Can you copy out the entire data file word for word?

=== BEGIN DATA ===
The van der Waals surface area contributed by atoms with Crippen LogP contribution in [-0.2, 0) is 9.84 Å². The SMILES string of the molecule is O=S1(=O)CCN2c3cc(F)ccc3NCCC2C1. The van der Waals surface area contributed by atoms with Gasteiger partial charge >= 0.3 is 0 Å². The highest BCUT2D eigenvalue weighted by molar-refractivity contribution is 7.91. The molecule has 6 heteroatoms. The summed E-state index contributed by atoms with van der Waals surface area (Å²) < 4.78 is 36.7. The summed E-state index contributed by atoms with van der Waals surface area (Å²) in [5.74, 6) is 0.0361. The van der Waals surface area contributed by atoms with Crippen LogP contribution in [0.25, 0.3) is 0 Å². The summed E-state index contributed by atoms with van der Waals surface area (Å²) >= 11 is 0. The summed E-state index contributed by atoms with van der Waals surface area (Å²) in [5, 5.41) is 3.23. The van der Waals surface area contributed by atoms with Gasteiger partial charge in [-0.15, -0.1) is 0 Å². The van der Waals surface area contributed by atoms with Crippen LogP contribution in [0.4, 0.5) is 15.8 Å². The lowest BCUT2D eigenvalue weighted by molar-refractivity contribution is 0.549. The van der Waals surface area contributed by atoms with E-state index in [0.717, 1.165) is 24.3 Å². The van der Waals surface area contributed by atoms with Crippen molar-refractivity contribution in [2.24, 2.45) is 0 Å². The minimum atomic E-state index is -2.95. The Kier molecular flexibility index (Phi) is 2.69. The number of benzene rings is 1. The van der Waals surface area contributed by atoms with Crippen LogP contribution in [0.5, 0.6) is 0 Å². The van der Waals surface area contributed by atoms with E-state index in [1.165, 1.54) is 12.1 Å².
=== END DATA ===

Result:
The van der Waals surface area contributed by atoms with Crippen LogP contribution in [-0.2, 0) is 9.84 Å². The SMILES string of the molecule is O=S1(=O)CCN2c3cc(F)ccc3NCCC2C1. The van der Waals surface area contributed by atoms with Gasteiger partial charge >= 0.3 is 0 Å². The highest BCUT2D eigenvalue weighted by molar-refractivity contribution is 7.91. The molecule has 6 heteroatoms. The summed E-state index contributed by atoms with van der Waals surface area (Å²) < 4.78 is 36.7. The summed E-state index contributed by atoms with van der Waals surface area (Å²) in [5.74, 6) is 0.0361. The van der Waals surface area contributed by atoms with Crippen LogP contribution in [0.25, 0.3) is 0 Å². The summed E-state index contributed by atoms with van der Waals surface area (Å²) >= 11 is 0. The summed E-state index contributed by atoms with van der Waals surface area (Å²) in [5, 5.41) is 3.23. The van der Waals surface area contributed by atoms with Gasteiger partial charge in [-0.15, -0.1) is 0 Å². The van der Waals surface area contributed by atoms with Crippen LogP contribution in [0.4, 0.5) is 15.8 Å². The lowest BCUT2D eigenvalue weighted by molar-refractivity contribution is 0.549. The van der Waals surface area contributed by atoms with E-state index in [0.717, 1.165) is 24.3 Å². The van der Waals surface area contributed by atoms with Crippen molar-refractivity contribution in [2.24, 2.45) is 0 Å². The minimum atomic E-state index is -2.95. The Kier molecular flexibility index (Phi) is 2.69. The number of benzene rings is 1. The van der Waals surface area contributed by atoms with Crippen LogP contribution in [0.5, 0.6) is 0 Å². The van der Waals surface area contributed by atoms with E-state index in [1.165, 1.54) is 12.1 Å².